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From: dgr...@sti.com (Dan R. Greening)
Newsgroups: comp.std.internat
Subject: Time Zone Abbreviation Standards?
Message-ID: <1991Sep6.195121.14111@sti.com>
Date: 6 Sep 91 19:51:21 GMT
Organization: Software Transformation, Inc.
Lines: 8

Are there any international time zone abbreviation standards?  USA has
"PST", "PDT", etc.  

Thanks.
-- 
____
\  /Dan Greening    Software Transformation   1601 Saratoga-Sunnyvale Rd, #100
 \/dgr...@sti.com   (408) 973-8081 x313       Cupertino, CA 95014

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From: egg...@twinsun.com (Paul Eggert)
Newsgroups: comp.std.internat
Subject: Re: Time Zone Abbreviation Standards?
Message-ID: <1991Sep10.213213.12048@twinsun.com>
Date: 10 Sep 91 21:32:13 GMT
References: <1991Sep6.195121.14111@sti.com>
Sender: use...@twinsun.com
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Lines: 41
Nntp-Posting-Host: ata

There is no official standard.  I've heard rumors of one in the works, but
can't remember the details, and don't envy the standardizers.  Part of the
problem is which character set to use: not all abbreviations can be represented
in ISO Latin-1.  But the main problem is that the names are political, not
technical, so the rules are always changing and are often in dispute.  For
example, the Soviet Union changed their daylight savings time rules this March
but some of the rebellious republics ignored the new rules, and other areas
changed their clocks in the opposite direction of the directive from Moscow.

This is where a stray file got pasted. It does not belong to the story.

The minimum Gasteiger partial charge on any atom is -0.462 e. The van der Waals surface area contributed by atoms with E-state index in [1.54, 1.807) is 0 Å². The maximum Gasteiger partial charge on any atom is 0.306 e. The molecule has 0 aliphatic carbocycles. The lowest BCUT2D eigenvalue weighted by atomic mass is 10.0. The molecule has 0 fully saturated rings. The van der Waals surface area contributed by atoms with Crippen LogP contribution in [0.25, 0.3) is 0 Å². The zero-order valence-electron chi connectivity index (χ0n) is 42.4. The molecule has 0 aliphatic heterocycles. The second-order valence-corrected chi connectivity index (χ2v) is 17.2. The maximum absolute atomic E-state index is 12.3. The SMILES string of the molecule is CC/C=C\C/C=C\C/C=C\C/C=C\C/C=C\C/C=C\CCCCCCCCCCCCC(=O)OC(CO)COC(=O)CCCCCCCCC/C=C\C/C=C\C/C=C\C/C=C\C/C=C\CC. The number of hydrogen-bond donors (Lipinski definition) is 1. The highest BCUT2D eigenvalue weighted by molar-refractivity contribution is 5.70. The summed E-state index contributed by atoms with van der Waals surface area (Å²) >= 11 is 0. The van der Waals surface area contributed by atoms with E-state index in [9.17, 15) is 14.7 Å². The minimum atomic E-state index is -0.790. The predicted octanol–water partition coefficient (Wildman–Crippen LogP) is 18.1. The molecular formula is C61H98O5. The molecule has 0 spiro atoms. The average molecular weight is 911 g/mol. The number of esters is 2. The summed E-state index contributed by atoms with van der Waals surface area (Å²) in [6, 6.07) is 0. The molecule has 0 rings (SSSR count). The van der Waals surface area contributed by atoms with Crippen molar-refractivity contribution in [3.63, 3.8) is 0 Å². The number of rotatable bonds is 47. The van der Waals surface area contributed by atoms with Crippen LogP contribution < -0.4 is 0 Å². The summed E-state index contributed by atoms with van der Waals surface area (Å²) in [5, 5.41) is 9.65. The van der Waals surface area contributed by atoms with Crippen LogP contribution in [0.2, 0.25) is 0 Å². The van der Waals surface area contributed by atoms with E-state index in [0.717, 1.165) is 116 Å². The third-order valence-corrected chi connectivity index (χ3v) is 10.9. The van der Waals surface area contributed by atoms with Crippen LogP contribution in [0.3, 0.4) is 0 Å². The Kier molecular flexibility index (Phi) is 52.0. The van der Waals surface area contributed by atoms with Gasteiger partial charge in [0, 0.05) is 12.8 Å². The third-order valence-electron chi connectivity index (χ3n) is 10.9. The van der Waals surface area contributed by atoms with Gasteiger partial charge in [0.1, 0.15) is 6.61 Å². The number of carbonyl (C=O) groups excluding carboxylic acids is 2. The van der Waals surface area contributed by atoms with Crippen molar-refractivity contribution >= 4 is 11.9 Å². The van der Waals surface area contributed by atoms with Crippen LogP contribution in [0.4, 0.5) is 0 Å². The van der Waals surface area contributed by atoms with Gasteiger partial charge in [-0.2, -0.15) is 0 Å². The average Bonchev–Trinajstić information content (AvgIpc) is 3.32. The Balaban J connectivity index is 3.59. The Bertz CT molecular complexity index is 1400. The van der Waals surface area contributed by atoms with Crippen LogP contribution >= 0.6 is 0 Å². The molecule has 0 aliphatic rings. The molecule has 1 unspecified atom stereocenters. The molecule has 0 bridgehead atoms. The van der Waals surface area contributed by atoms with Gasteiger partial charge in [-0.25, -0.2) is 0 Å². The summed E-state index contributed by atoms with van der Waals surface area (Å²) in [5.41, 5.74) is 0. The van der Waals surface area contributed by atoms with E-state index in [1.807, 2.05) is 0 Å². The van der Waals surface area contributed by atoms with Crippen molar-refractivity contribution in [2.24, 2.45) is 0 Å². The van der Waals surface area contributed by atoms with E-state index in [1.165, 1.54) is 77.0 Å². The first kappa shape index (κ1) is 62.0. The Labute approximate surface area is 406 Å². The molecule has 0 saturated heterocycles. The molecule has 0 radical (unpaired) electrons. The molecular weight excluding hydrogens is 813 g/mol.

Your best bet if you get to design the format are to use numeric offsets like
the `-0500' of Internet RFC 822, and to avoid ambiguous abbreviations like EST,
where the E can stand for Eastern US or Eastern Brazil (or Easter Island!).
However, if you really want to wade into the swamp of names like GMT, UTC, UT,
and CUT (all of which mean the same thing), some unofficial `standards' are:

	Arthur Olson and Guy Harris's public domain timezone implementation,
	e.g. see /usr/share/lib/zoneinfo/[a-z]* in SunOS 4.1.1.
	This is by far the most authoritative automated list,
	and contains not only the names but (what is just as important)
	a historical database of when names and rules changed.

	Unix getdate().  At least two free versions are available.
	One is by Bellovin, Salz, and Berets.
	The other, by Moraes, is in the source code to C News 27-Aug-1991.

	The source code to RCS 5.5 has a list in src/partime.c.

	The Multics source code has a list of time zones.

You can also look in non-computer reference books.  The Multics hackers used:

	_The Astrology Annual Reference Book, 1981_
		by Marcian B. MacGregor and Zipporah Pottenger Dobyns
	_The American Ephemeris, 1971 to 1980_, by Neil F Michelsen

Don't laugh too hard at Multics being based on astrology -- before computers,
astrologers were the people most interested in knowing exactly which time zone
you were born in, and kept better records than many other sources.  However,
printed sources like these tend to hopelessly out of date for computer
applications; they contain many (ambiguous) time zone names that probably
haven't been used for half a century.

Path: gmdzi!unido!mcsun!uunet!auspex!guy
From: g...@auspex.auspex.com (Guy Harris)
Newsgroups: comp.std.internat
Subject: Re: Time Zone Abbreviation Standards?
Message-ID: <9943@auspex.auspex.com>
Date: 11 Sep 91 17:49:46 GMT
References: <1991Sep6.195121.14111@sti.com> <1991Sep10.213213.12048@twinsun.com>
Organization: Auspex Systems, Santa Clara
Lines: 14

>	Arthur Olson and Guy Harris's public domain timezone implementation,

Credit where credit is due, please.  Arthur and I were most definitely
*not* the only creators of that package, and my contribution isn't
larger than that of every one of the contributors other than Arthur;
other contributors include Robert Elz (from whose code the
"timelocal()"/"mktime()" stuff came, based on an idea of Bob Kridle) and
Bradley White (author of the leap-second support), and a cast of
thousands who contributed time zone information, including Bob Devine.

The bulk of the code is either from Arthur, or was significantly
modified by him, and Arthur came up with the original idea in the course
of a discussion with Mark Horton.  As such, I just call it "the Arthur
Olson time zone code".

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